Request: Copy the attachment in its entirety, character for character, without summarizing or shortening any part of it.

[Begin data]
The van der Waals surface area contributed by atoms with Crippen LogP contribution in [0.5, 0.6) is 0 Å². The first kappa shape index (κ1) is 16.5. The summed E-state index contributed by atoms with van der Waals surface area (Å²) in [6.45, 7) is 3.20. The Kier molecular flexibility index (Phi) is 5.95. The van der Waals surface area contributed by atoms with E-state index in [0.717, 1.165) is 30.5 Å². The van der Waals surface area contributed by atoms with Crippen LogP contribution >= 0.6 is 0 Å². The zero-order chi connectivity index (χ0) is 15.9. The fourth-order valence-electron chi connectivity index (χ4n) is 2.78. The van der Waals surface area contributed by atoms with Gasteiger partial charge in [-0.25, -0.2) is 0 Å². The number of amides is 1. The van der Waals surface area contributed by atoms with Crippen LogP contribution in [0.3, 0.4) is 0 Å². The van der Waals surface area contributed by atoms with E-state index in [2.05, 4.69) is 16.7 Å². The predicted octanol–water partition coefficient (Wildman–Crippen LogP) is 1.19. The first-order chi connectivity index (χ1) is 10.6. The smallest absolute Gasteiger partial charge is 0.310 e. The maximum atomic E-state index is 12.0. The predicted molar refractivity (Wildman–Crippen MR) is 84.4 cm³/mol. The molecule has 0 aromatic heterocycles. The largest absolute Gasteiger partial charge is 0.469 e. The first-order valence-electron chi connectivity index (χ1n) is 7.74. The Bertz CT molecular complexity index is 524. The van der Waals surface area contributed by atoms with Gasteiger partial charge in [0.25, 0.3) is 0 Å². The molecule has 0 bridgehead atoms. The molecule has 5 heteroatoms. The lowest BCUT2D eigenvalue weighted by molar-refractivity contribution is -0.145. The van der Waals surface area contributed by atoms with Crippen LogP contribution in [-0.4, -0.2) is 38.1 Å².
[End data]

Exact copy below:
The van der Waals surface area contributed by atoms with Crippen LogP contribution in [0.5, 0.6) is 0 Å². The first kappa shape index (κ1) is 16.5. The summed E-state index contributed by atoms with van der Waals surface area (Å²) in [6.45, 7) is 3.20. The Kier molecular flexibility index (Phi) is 5.95. The van der Waals surface area contributed by atoms with E-state index in [0.717, 1.165) is 30.5 Å². The van der Waals surface area contributed by atoms with Crippen LogP contribution >= 0.6 is 0 Å². The zero-order chi connectivity index (χ0) is 15.9. The fourth-order valence-electron chi connectivity index (χ4n) is 2.78. The van der Waals surface area contributed by atoms with Gasteiger partial charge in [-0.25, -0.2) is 0 Å². The number of amides is 1. The van der Waals surface area contributed by atoms with Crippen LogP contribution in [0.3, 0.4) is 0 Å². The van der Waals surface area contributed by atoms with E-state index in [2.05, 4.69) is 16.7 Å². The predicted octanol–water partition coefficient (Wildman–Crippen LogP) is 1.19. The first-order chi connectivity index (χ1) is 10.6. The smallest absolute Gasteiger partial charge is 0.310 e. The maximum atomic E-state index is 12.0. The predicted molar refractivity (Wildman–Crippen MR) is 84.4 cm³/mol. The molecule has 0 aromatic heterocycles. The largest absolute Gasteiger partial charge is 0.469 e. The first-order valence-electron chi connectivity index (χ1n) is 7.74. The Bertz CT molecular complexity index is 524. The van der Waals surface area contributed by atoms with Gasteiger partial charge in [0.25, 0.3) is 0 Å². The molecule has 0 bridgehead atoms. The molecule has 5 heteroatoms. The lowest BCUT2D eigenvalue weighted by molar-refractivity contribution is -0.145. The van der Waals surface area contributed by atoms with Crippen LogP contribution in [-0.4, -0.2) is 38.1 Å².